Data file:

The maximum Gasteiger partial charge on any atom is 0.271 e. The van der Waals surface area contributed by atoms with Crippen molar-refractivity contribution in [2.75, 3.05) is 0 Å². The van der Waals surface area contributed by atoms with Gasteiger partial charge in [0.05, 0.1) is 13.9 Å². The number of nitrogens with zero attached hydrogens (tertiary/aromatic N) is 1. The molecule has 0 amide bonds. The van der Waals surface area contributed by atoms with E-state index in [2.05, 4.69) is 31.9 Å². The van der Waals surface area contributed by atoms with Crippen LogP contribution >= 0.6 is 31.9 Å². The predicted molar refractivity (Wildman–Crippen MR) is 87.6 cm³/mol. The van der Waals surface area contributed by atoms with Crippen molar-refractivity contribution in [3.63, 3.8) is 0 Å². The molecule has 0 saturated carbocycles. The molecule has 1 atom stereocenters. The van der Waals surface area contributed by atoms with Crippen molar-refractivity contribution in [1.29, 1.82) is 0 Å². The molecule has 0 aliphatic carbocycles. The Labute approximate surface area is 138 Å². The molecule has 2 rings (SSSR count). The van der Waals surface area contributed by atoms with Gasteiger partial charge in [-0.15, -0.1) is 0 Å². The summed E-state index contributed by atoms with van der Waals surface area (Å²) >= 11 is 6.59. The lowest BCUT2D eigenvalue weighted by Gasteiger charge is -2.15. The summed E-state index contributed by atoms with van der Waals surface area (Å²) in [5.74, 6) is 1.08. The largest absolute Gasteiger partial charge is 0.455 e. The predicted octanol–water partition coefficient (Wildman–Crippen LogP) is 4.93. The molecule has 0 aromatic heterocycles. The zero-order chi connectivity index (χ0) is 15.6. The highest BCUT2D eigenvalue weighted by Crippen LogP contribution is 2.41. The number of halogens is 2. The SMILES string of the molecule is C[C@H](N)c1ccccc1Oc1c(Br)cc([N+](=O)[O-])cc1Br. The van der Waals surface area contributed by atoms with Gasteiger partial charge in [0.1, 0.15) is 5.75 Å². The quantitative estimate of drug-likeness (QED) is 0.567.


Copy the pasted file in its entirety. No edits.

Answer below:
The maximum Gasteiger partial charge on any atom is 0.271 e. The van der Waals surface area contributed by atoms with Crippen molar-refractivity contribution in [2.75, 3.05) is 0 Å². The van der Waals surface area contributed by atoms with Gasteiger partial charge in [0.05, 0.1) is 13.9 Å². The number of nitrogens with zero attached hydrogens (tertiary/aromatic N) is 1. The molecule has 0 amide bonds. The van der Waals surface area contributed by atoms with E-state index in [2.05, 4.69) is 31.9 Å². The van der Waals surface area contributed by atoms with Crippen LogP contribution >= 0.6 is 31.9 Å². The predicted molar refractivity (Wildman–Crippen MR) is 87.6 cm³/mol. The van der Waals surface area contributed by atoms with Crippen molar-refractivity contribution in [3.63, 3.8) is 0 Å². The molecule has 0 saturated carbocycles. The molecule has 1 atom stereocenters. The van der Waals surface area contributed by atoms with Crippen molar-refractivity contribution in [1.29, 1.82) is 0 Å². The molecule has 0 aliphatic carbocycles. The Labute approximate surface area is 138 Å². The molecule has 2 rings (SSSR count). The van der Waals surface area contributed by atoms with Gasteiger partial charge in [-0.15, -0.1) is 0 Å². The summed E-state index contributed by atoms with van der Waals surface area (Å²) >= 11 is 6.59. The lowest BCUT2D eigenvalue weighted by Gasteiger charge is -2.15. The summed E-state index contributed by atoms with van der Waals surface area (Å²) in [5.74, 6) is 1.08. The largest absolute Gasteiger partial charge is 0.455 e. The predicted octanol–water partition coefficient (Wildman–Crippen LogP) is 4.93. The molecule has 0 aromatic heterocycles. The zero-order chi connectivity index (χ0) is 15.6. The highest BCUT2D eigenvalue weighted by Crippen LogP contribution is 2.41. The number of halogens is 2. The SMILES string of the molecule is C[C@H](N)c1ccccc1Oc1c(Br)cc([N+](=O)[O-])cc1Br. The van der Waals surface area contributed by atoms with Gasteiger partial charge in [0.1, 0.15) is 5.75 Å². The quantitative estimate of drug-likeness (QED) is 0.567.